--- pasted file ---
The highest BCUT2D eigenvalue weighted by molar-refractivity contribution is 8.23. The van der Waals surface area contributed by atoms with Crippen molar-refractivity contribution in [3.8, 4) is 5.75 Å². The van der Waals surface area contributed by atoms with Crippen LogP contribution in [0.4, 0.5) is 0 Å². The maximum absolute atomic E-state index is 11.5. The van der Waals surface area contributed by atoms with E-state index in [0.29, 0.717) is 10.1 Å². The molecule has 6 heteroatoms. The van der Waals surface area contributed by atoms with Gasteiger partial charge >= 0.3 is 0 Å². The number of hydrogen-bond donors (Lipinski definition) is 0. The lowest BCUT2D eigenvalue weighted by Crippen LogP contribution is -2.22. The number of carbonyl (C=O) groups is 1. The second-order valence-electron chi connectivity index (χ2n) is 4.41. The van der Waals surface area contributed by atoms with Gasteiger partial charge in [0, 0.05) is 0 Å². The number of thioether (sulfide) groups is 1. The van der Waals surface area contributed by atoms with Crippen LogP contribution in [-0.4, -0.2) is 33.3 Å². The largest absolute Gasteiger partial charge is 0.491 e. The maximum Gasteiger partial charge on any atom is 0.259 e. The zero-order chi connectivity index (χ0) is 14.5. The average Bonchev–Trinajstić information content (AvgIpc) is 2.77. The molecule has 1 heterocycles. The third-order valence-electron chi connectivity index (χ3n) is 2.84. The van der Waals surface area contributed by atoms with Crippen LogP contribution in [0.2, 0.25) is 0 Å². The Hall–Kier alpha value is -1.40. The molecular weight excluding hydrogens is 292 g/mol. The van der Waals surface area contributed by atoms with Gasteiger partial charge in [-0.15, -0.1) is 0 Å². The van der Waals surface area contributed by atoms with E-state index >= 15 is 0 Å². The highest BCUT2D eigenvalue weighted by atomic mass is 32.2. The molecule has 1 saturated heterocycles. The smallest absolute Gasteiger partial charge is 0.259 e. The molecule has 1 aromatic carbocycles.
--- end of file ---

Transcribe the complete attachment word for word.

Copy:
The highest BCUT2D eigenvalue weighted by molar-refractivity contribution is 8.23. The van der Waals surface area contributed by atoms with Crippen molar-refractivity contribution in [3.8, 4) is 5.75 Å². The van der Waals surface area contributed by atoms with Crippen LogP contribution in [0.4, 0.5) is 0 Å². The maximum absolute atomic E-state index is 11.5. The van der Waals surface area contributed by atoms with E-state index in [0.29, 0.717) is 10.1 Å². The molecule has 6 heteroatoms. The van der Waals surface area contributed by atoms with Gasteiger partial charge >= 0.3 is 0 Å². The number of hydrogen-bond donors (Lipinski definition) is 0. The lowest BCUT2D eigenvalue weighted by Crippen LogP contribution is -2.22. The number of carbonyl (C=O) groups is 1. The second-order valence-electron chi connectivity index (χ2n) is 4.41. The van der Waals surface area contributed by atoms with Gasteiger partial charge in [0, 0.05) is 0 Å². The number of thioether (sulfide) groups is 1. The van der Waals surface area contributed by atoms with Crippen LogP contribution in [-0.4, -0.2) is 33.3 Å². The largest absolute Gasteiger partial charge is 0.491 e. The maximum Gasteiger partial charge on any atom is 0.259 e. The zero-order chi connectivity index (χ0) is 14.5. The average Bonchev–Trinajstić information content (AvgIpc) is 2.77. The molecule has 1 heterocycles. The third-order valence-electron chi connectivity index (χ3n) is 2.84. The van der Waals surface area contributed by atoms with Crippen LogP contribution in [0.2, 0.25) is 0 Å². The Hall–Kier alpha value is -1.40. The molecular weight excluding hydrogens is 292 g/mol. The van der Waals surface area contributed by atoms with Gasteiger partial charge in [-0.15, -0.1) is 0 Å². The van der Waals surface area contributed by atoms with E-state index >= 15 is 0 Å². The highest BCUT2D eigenvalue weighted by atomic mass is 32.2. The molecule has 1 saturated heterocycles. The smallest absolute Gasteiger partial charge is 0.259 e. The molecule has 1 aromatic carbocycles.